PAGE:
Richard Temple-Nugent-Brydges-Chandos-Grenville, 3rd Duke of Buckingham and Chandos

His Grace
The Duke of Buckingham
and Chandos

GCSI PC DL
3rd duke governor madras.jpg
The Duke at the time of his appointment as Governor of Madras in 1885
Governor of Madras Presidency
In office
23 November 1875 – 20 December 1880
Governor-GeneralThomas Baring, 1st Earl of Northbrook,
Robert Bulwer-Lytton, 1st Earl of Lytton,
George Robinson, 1st Marquess of Ripon
Preceded byWilliam Rose Robinson (acting)
Succeeded byWilliam Patrick Adam
Lord President of the Council
In office
6 July 1866 – 8 March 1867
MonarchVictoria
Prime MinisterThe Earl of Derby
Preceded byThe Earl Granville
Succeeded byThe Duke of Marlborough
Secretary of State for the Colonies
In office
8 March 1867 – 1 December 1868
MonarchVictoria
Prime MinisterThe Earl of Derby
Benjamin Disraeli
Preceded byThe Earl of Carnarvon
Succeeded byThe Earl Granville
Personal details
Born10 September 1823 (1823-09-10)
Died26 March 1889 (1889-03-27) (aged 65)
Chandos House, Marylebone, London
NationalityBritish
Political partyConservative
Spouse(s)(1) Caroline Harvey
(d. 1874)
(2) Alice Graham-Montgomery
(1847–1931)
Children3, including Mary Morgan-Grenville, 11th Lady Kinloss
ParentsRichard Temple-Grenville, 2nd Duke of Buckingham and Chandos
Lady Mary Campbell
Alma materChrist Church, Oxford

Richard Plantagenet Campbell Temple-Nugent-Brydges-Chandos-Grenville, 3rd Duke of Buckingham and Chandos GCSI PC DL (10 September 1823 – 26 March 1889), styled Earl Temple until 1839 and Marquess of Chandos from 1839 to 1861, was a British soldier, politician and administrator of the 19th century. He was a close friend and subordinate of Benjamin Disraeli and served as the Secretary of State for the Colonies from 1867 to 1868 and Governor of Madras from 1875 to 1880.

Buckingham was the only son of Richard Temple-Grenville, 2nd Duke of Buckingham and Chandos, and was educated at Eton and Christ Church, Oxford. He joined the British Army, eventually rising to become a colonel. Buckingham entered politics, as Lord Chandos, in 1846 when he was elected unopposed from Buckinghamshire as a candidate of the Conservative Party. Buckingham served as Member of Parliament from 1846 to 1857, when he resigned. He contested a re-election in 1859, but lost. Buckingham served in various political offices during his tenure. In March 1867, he was appointed Secretary of State for the Colonies and served until December 1868. He also served as Governor of Madras from 1875 to 1880. As Governor, he handled the relief measures for the victims of the Great Famine of 1876-78. Buckingham also served as Lord of the Treasury, Keeper of the Privy Seal of the Prince of Wales, Deputy Warden of the Stannaries, Deputy Lieutenant of Buckinghamshire, Chairman of the London and North-Western Railway, member of the Imperial Privy Council, Lord President of the Council and chairman of the committees in the House of Lords. He died on 26 March 1889 at the age of 65.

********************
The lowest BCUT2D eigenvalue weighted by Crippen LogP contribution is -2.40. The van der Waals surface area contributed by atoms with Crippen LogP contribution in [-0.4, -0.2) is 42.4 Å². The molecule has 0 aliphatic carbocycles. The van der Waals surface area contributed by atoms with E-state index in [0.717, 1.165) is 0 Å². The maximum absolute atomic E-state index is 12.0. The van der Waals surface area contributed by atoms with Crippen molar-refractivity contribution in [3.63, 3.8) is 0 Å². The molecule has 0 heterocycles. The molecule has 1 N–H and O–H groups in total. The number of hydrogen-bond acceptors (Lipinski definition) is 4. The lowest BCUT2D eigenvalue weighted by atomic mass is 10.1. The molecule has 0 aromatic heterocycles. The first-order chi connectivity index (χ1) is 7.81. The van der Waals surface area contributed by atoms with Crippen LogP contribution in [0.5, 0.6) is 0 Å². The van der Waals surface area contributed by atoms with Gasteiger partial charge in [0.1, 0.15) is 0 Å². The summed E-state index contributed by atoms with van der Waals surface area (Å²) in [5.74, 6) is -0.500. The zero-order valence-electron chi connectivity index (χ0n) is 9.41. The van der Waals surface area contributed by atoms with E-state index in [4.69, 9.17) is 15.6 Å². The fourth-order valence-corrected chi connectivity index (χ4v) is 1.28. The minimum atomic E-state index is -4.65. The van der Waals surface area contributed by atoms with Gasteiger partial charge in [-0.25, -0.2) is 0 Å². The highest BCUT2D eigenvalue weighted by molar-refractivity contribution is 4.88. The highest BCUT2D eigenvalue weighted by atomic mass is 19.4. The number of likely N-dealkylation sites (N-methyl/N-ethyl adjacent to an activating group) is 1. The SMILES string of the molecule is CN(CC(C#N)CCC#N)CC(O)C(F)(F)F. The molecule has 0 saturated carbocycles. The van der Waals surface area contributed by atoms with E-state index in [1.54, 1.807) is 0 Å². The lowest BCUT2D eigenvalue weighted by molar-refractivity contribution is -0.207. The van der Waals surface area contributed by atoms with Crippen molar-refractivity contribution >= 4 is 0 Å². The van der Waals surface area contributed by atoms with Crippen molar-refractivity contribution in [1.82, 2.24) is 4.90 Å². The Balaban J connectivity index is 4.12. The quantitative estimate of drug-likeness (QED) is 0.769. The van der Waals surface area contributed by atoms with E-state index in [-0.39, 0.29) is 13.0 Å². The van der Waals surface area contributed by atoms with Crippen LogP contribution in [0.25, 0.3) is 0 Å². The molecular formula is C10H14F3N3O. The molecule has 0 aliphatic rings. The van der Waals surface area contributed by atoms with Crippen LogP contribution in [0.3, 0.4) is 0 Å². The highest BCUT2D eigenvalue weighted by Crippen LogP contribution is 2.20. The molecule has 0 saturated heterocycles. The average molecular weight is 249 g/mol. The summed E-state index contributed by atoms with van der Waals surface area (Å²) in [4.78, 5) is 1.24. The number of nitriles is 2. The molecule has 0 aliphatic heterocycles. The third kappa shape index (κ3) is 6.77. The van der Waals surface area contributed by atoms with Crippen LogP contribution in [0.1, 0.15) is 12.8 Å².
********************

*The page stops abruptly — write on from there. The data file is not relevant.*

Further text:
Background and education

Buckingham was the only son of Richard, 2nd Duke of Buckingham and Chandos, and his wife Lady Mary, younger daughter of John Campbell, 4th Earl of Breadalbane and Holland (later The 1st Marquess of Breadalbane). His sister was Lady Anna Eliza Mary Gore-Langton and she was a women's rights campaigner.[1] As his father's son and heir apparent, he was styled Earl Temple from birth. He was 15 years of age when his paternal grandfather died and his father became the 2nd Duke of Buckingham and Chandos. From this time, he was styled Marquess of Chandos until he succeeded his father as Duke.

The young Lord Temple, later Lord Chandos, attended Eton until 1841 and graduated from Christ Church, Oxford. Two years after graduation, Lord Chandos (as he then was) was commissioned a Lieutenant in the Royal Buckinghamshire Yeomanry and he would eventually become Honorary Colonel of that regiment. He was also Hon Colonel of the 1st Administrative Battalion, Middlesex Artillery Volunteers and later of the City of London Artillery.[2]